Your Friday Briefing

Anger is surging in India over the loss of 20 soldiers in a brutal, hand-to-hand border clash with Chinese troops fought with clubs and rods studded with nails. There have been angry calls to shut down Chinese restaurants and tear up contracts with Chinese companies. Crowds have smashed Chinese-made televisions in the street.

Generals from the two countries met again on Thursday to discuss de-escalation in the Himalayan border zone where the brawl erupted, but satellite images indicated that Chinese troops had yet to pull back.

Some Indian Army officers want to change the rules of engagement and abandon the border code that does not allow the use of guns during confrontations.

Spillover in trade: The Indian Express newspaper reported that the government was preparing to cancel a huge railway contract with a Chinese company.

Protests have broken out across India to boycott Chinese goods, a move that would not be easy. The phones in most Indians’ hands are made in China, as are countless other products. India-China trade has grown to more than $95 billion in 2018 from $3 billion in 2000. As of last year, India’s trade deficit with China reached nearly $60 billion.

When reports from Beijing said traces of the coronavirus had been found on cutting boards used for imported salmon at a vast produce market, the backlash was swift.

By the time Chinese officials acknowledged that imported salmon was not responsible for the city’s new outbreak, business at Japanese restaurants in Beijing had dropped sharply, and salmon suppliers in Norway and the Faroe Islands had seen Chinese orders evaporate. A vendor at Jingshen market, which processes much of the city’s seafood, said he had seen sales of all seafood drop by 80 percent since last Friday.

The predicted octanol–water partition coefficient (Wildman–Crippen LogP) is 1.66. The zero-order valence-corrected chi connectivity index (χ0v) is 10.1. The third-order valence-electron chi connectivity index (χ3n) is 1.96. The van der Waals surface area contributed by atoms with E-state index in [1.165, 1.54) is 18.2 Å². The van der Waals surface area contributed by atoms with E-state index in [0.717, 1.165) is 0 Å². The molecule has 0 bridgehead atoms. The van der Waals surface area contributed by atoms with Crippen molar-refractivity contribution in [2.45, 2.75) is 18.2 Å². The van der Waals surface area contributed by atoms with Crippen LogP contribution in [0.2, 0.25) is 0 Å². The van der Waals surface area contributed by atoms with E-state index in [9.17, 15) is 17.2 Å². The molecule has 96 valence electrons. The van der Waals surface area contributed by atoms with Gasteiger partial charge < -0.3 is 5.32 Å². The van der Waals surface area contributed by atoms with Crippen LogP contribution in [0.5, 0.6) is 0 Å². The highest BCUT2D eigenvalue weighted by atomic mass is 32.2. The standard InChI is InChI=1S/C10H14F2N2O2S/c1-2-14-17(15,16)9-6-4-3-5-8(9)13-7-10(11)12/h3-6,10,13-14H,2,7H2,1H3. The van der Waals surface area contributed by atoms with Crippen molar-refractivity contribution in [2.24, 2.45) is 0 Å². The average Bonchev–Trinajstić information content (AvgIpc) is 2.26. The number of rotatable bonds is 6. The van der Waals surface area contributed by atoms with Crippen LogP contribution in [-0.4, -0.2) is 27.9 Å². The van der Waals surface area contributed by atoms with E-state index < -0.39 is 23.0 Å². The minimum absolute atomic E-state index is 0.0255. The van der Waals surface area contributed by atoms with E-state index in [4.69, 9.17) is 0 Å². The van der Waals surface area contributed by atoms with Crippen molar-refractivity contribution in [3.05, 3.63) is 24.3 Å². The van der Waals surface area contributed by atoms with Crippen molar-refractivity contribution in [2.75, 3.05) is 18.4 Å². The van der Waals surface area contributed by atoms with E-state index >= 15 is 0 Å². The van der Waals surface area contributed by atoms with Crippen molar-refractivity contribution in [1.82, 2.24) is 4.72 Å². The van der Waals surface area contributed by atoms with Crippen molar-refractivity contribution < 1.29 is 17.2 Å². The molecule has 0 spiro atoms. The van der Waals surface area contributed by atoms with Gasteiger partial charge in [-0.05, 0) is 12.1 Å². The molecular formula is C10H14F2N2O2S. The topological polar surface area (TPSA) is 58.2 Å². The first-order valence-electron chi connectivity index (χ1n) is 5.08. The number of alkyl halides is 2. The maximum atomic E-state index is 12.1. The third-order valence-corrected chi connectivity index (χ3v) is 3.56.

Context: With Chinese nationalism on the rise, imported salmon proved an easy target. The Chinese authorities have for months waged a propaganda campaign to highlight their successes in taming the virus and to deflect blame for the pandemic to outsiders.

Outbreak details: More than 130 people in Beijing have tested positive. Officials have closed workplaces, restaurants and hotels in parts of the city. The cluster has been traced to the Xinfadi market in the city’s south, but the precise source remains a mystery.

Here are our latest updates and maps tracking the outbreak.

In other developments:

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China lashed out at the U.S. on Thursday, a day after President Trump signed into law a bill that allows for sanctions on Chinese officials involved in the detention of Uighurs in camps in Xinjiang.

But accusations by John Bolton, Mr. Trump’s former national security adviser, have muddied the issue. In his new book, Mr. Bolton said Mr. Trump had questioned why the U.S. would impose sanctions on the Chinese officials involved.

In a private meeting with President Xi Jinping last year, Mr. Bolton wrote, the president even accepted the Chinese rationale for the creation of a vast system of camps and surveillance in Xinjiang. The report dismayed Uighur activists.

Context: Fury at China is a pillar of Mr. Trump’s re-election strategy — and that of many Republican lawmakers. The administration has intensified its criticism of China on a variety of fronts, including for its aggressive move to limit Hong Kong’s autonomy and handling of the coronavirus pandemic.

China response: After a meeting in Hawaii on Thursday between China’s top diplomat, Yang Jiechi, and Secretary of State Mike Pompeo, China’s Foreign Ministry said the U.S. should support what it described as a successful antiterrorism campaign in Xinjiang.

Football is back in Europe, baseball in Asia and rugby in New Zealand. But in the United States, which has the world’s largest coronavirus outbreak, the return of sports is not going particularly well.

Several major leagues have announced comeback plans, but there are no regular-season games on public schedules and no clue as to when teams might play again in home arenas and stadiums. There are no firm plans for bringing back fans. One of our sports reporters look at the disarray.

U.S. immigration: The Supreme Court ruled that the Trump administration cannot immediately end a program protecting about 700,000 young immigrants known as Dreamers from deportation.